1H NMR and 13C NMR indicated that this was mainly unreacted azidomethyl benzene.
 Fraction 2 was evaporated to give 1-benzyl-4-iodo-1H-1,2,3-triazole as a colourless liquid that crystallized on standing (104 mg, 0.364 mmol, 28%).
 1H NMR (300 MHz, CDCl3): δH 5.60(2H, s, CH2), 7.24(2H, m, 2×ArH) 7.32(3H, m, 3×ArH), 7.741H, s, CHArH). 13C NMR (75 MHz, CDCl3): δC 53.8, 127.7, 128.4, 128.8. 134.2 141.5. One carbon not visible.
Preparation and Distillation of [123I]-Iodoacetylene Using Peracetic Acid Oxidant
 To a Wheaton vial on ice was added, ammonium acetate buffer (100 μl, 0.2M, pH 4), sodium [127I] iodide (10 μl, 10 mM solution in 0.01M sodium hydroxide, 1×10-7 moles), sodium [123I] iodide (10 μl, 20-85 MBq), peracetic acid, (10 μl, 10 mM solution, 1×10-7 moles) and a solution of ethynyltributylstannane in THF (Sigma-Aldrich; 100 μl, 0.38 mg/ml, 1.2×10-7 moles). Finally, 400-600 μl THF was added, the Wheaton vial sealed and the reaction mixture allowed to warm to room temperature prior to reverse phase HPLC analysis.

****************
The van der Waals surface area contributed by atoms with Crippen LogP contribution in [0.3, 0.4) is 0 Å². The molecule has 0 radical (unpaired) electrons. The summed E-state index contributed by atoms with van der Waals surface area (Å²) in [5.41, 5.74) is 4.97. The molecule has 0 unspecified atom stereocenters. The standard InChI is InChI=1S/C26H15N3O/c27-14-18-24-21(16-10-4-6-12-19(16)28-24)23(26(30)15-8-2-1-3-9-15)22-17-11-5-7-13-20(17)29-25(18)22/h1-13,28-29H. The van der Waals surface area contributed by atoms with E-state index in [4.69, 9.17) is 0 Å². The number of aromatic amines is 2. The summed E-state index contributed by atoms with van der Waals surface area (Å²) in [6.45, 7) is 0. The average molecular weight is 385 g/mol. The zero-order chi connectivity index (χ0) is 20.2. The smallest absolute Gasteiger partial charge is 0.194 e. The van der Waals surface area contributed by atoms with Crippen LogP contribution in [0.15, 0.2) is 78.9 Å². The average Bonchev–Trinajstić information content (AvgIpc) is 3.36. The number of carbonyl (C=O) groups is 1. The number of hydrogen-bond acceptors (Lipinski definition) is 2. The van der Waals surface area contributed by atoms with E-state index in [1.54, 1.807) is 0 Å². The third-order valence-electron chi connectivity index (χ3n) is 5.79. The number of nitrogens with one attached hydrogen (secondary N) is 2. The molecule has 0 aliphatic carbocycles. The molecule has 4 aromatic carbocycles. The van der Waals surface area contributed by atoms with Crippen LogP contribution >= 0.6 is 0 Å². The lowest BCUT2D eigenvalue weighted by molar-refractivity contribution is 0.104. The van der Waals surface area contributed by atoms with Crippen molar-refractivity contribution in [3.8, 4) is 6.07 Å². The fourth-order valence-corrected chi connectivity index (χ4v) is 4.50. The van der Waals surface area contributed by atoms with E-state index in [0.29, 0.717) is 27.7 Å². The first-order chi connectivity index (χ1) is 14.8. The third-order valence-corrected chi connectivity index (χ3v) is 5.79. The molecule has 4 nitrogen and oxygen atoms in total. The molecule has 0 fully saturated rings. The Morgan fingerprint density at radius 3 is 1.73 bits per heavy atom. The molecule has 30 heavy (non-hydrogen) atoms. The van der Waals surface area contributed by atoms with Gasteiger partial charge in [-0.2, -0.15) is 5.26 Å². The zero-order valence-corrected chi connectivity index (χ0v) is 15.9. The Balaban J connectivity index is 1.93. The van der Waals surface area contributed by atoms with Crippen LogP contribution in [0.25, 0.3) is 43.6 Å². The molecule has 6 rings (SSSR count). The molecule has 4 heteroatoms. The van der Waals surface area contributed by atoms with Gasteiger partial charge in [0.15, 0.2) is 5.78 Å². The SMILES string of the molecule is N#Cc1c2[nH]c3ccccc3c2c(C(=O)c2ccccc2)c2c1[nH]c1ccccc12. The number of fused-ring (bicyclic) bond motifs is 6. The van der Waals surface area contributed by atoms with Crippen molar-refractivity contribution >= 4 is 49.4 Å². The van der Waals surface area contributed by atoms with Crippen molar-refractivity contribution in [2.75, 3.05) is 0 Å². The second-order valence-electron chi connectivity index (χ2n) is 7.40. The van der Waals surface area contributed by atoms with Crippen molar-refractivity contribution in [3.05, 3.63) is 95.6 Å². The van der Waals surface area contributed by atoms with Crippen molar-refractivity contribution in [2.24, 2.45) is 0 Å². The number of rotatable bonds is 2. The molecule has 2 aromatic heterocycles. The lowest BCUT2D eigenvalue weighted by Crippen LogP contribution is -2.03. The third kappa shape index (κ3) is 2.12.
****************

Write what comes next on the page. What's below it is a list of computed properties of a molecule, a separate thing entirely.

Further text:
HPLC analysis at ca. 10 minutes post addition of ethynyltributylstannane yielded [123I]-iodoacetylene with a radiochemical purity (RCP) of 75%. See FIG. 1. The impurity with the longer retention time is believed to be 123I-diidoacetylene.
 The reaction mixture was heated at 80-100° C. for 15-20 minutes during which time, the [123I]-iodoacetylene and THF were distilled through a short tube into a collection vial on ice. After this time, a low flow of nitrogen was passed through the septa of the heated vial to remove any residual liquids from the tube. See FIG. 2.